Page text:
Commissioning Artwork - My Top 10 Tips

Commissioning Artwork - My Top 9 Tips

It can be a little daunting to begin an art commission (especially with someone you don't know very well!) so here are my top 10 tips for commissioning artwork to help you decide your approach.

A piece of art should potentially be in view in your house for a lifetime (best case  scenario!) and it is a big investment of time, money, and effort. Having worked with quite a few clients over the years I have a few good pointers to consider if you decide to take the plunge.

1 Research Your Own Preferences Before Commissioning Artwork 

I would very much advise beginning by determining what you kind of art you personally like.

If you aren't quite sure yet then this may require a bit of research, but it's a really important step. Take some time to consider whether you like abstract art, impressionistic styles, Art Deco, Pop Art or more traditional styles of realistic painting. If you have the opportunity to visit an exhibition or a museum that's great, but this process could be as straightforward as looking at online galleries or a quick search on Google images for the style you want to look into.

I personally prefer a looser, abstract style because I feel that painting should distinguish itself from photography which captures a realistic image and is less imaginative, but not everyone feels this way.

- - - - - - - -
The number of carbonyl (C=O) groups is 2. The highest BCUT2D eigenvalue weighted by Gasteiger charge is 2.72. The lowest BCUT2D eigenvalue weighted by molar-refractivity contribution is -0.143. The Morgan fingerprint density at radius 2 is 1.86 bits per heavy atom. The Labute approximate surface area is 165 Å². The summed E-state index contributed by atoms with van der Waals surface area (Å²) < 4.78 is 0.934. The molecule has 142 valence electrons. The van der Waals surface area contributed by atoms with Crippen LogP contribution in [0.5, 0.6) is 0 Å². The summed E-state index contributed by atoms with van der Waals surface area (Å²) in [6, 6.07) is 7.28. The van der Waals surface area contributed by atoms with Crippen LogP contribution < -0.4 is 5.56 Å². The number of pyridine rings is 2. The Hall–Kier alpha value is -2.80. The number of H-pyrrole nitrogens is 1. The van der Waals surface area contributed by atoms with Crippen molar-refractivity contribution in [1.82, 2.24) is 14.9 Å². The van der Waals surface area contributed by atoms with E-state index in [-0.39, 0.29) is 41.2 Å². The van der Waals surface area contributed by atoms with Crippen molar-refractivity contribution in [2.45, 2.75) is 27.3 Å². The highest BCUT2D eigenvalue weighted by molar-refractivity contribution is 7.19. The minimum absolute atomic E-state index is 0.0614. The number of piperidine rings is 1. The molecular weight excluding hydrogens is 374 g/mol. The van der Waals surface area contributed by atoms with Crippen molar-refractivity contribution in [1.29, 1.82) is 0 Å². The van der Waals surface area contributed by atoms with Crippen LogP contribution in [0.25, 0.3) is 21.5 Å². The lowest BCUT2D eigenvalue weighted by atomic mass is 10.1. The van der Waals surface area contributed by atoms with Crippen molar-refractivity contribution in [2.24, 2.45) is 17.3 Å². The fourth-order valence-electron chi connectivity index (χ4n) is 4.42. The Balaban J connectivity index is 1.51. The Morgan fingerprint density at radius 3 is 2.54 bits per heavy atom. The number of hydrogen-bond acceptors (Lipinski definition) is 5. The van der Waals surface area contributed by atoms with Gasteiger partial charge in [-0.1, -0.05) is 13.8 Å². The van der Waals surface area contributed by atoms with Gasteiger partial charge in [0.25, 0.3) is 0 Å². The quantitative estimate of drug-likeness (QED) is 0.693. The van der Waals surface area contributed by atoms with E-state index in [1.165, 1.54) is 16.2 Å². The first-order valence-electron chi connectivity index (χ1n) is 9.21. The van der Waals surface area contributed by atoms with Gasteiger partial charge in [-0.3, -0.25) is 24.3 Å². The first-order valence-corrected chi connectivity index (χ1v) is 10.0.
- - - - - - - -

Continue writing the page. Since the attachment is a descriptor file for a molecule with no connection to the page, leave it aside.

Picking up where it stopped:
While considering your own preferences in terms of art style, you'll also need to consider what you would like as the subject of your painting. Do you want a portrait, landscape, seascape or something else? Is there a place or an experience you have had which is significant to you? 

Determining your preferences in terms of style and subject is a really important first step in an art commission.

2 Emotional Impact and Resonance

This leads us naturally on to a similar line of thought; you will want to commission a piece of art that will have a positive and powerful effect on your emotions. No-one wants a generic and bland painting that they have no emotional resonance with.